ASEAN Competition Authorities Deepened Their Knowledge on Economics of Competition Law Enforcement.
(Bali, 6 July 2018) – Commission for the Supervision of Business Competition (KPPU), in cooperation with Japan Fair Trade Commission (JFTC), held a four days training course on “The Economics of Competition Law Enforcement”, from 3 – 6 July 2018 in Bali, Indonesia. This training course was supported by Japan-ASEAN Integration Fund (JAIF).
The purpose of this training course is to enhance the understanding of ASEAN competition officials on the economic methods and techniques used in competition law enforcement.
The training course was attended by 25 participants from 10 (ten) ASEAN member countries, and the presentations were brought by prominent experts, namely Prof. Dr. Koki Arai from Shumei University, Dr. Eugenia Mardanugraha from University of Indonesia, Mr Hideyuki Shimozu and Dr. Atsuko Izumi from JFTC, and Mr. Taufik Ariyanto from KPPU. In the session of country experiences, Commission for the Supervision of Business Competition (KPPU), Malaysia Competition Commission (MyCC), Competition and Consumer Commission of Singapore (CCCS), Phillippines Competition Commission (PCC), and Vietnam Competition and Consumer Authority (VCCA) shared their experiences in utilizing economic techniques for competition law enforcement.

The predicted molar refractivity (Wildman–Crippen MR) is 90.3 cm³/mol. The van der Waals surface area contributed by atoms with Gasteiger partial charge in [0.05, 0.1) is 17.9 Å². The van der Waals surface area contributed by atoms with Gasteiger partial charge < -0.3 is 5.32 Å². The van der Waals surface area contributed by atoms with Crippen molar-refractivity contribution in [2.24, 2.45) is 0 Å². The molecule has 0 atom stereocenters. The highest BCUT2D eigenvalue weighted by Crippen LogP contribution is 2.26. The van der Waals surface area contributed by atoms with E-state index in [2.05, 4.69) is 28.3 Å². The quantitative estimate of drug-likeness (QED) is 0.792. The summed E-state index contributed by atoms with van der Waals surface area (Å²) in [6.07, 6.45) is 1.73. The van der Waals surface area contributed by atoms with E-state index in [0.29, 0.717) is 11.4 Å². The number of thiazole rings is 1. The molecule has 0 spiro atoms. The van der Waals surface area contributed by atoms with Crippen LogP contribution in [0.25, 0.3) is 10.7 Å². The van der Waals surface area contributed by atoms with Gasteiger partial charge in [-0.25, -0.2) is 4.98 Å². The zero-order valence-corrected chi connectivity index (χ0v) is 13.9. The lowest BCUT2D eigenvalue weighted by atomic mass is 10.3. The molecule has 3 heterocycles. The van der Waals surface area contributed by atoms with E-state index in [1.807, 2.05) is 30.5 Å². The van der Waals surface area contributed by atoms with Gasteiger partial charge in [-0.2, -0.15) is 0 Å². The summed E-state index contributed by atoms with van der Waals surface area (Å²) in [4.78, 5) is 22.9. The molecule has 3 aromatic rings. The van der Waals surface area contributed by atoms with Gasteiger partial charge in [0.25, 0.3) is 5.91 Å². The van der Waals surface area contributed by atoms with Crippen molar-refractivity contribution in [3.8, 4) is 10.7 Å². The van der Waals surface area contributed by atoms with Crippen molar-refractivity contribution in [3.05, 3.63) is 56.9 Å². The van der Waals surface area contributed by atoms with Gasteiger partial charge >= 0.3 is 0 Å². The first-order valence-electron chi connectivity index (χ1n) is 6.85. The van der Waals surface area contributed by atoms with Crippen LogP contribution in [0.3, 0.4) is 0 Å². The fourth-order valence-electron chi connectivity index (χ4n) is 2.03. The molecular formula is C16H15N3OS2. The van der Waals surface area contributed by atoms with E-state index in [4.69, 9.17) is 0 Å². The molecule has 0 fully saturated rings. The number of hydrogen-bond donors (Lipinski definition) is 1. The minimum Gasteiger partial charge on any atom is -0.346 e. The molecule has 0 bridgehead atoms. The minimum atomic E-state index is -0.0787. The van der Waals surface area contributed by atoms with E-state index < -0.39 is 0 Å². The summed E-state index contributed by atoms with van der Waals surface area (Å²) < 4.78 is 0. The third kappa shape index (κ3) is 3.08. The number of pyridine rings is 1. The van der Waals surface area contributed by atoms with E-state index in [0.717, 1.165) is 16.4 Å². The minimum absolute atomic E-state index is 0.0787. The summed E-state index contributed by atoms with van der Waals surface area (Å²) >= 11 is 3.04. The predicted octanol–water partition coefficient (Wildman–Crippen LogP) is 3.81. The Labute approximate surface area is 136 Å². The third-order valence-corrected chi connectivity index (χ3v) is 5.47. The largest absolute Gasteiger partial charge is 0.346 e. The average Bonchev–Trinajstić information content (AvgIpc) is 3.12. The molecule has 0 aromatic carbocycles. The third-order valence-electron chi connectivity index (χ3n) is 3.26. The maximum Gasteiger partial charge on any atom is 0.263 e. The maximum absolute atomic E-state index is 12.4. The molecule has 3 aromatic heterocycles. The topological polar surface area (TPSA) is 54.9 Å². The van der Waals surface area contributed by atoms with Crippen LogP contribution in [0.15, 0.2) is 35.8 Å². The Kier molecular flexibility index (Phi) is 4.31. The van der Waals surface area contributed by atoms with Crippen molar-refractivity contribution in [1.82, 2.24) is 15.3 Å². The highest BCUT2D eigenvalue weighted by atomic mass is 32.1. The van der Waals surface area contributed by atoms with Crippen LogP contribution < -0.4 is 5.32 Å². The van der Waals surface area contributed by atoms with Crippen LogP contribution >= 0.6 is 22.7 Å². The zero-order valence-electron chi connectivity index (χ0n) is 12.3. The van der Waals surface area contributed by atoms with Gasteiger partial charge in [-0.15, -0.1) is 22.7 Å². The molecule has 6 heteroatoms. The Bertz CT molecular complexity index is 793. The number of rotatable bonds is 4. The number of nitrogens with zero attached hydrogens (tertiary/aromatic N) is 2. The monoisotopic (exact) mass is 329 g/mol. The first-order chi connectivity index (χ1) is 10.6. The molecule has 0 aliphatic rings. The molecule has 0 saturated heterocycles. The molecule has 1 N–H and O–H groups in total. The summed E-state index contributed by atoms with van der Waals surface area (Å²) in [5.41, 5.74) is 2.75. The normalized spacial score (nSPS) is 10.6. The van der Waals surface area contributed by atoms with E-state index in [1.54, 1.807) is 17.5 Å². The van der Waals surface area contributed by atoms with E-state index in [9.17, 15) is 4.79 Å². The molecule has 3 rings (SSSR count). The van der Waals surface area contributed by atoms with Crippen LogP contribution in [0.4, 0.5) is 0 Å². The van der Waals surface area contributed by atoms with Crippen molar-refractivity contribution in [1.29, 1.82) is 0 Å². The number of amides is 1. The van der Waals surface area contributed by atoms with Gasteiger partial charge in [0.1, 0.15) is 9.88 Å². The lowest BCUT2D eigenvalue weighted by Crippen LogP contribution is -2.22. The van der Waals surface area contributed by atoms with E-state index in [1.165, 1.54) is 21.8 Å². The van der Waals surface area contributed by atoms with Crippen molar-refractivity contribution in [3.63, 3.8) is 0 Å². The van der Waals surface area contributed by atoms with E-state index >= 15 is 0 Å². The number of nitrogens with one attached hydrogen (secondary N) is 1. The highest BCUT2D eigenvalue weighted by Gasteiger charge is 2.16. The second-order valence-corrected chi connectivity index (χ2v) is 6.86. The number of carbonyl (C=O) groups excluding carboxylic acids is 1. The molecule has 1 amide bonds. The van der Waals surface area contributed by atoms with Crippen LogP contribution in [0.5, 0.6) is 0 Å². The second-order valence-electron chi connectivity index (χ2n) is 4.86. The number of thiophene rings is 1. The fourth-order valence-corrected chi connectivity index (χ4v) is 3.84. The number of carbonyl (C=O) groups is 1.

In his opening remarks, Dr. Kurnia Toha, Chairman of KPPU, stated that economics and competition law are like two sides of one coin, they are related in every way. Thus, the role of economist is essential in a competition authority, because they have to integrate their economic analysis from the very beginning of an investigation up to providing explanation of the theories used for the investigation to the judges.
In order to gain a proper knowledge on the main theme, the training course discussed the following topics: (i) screening markets for violations of competition law, (ii) instruction for market definition and assessment of market power, (iii) economic methods for cartel, (iv) economics of unilateral conducts, (v) restrictive agreement and vertical integration, (vi) the economics of merger and acquisition, (vii) application of empirical techniques for enforcement, (viii) how to conduct market survey in investigation, (ix) economic methods to calculate the antitrust damage/effect and, and (x) setting up remedies for anti-competitive agreements.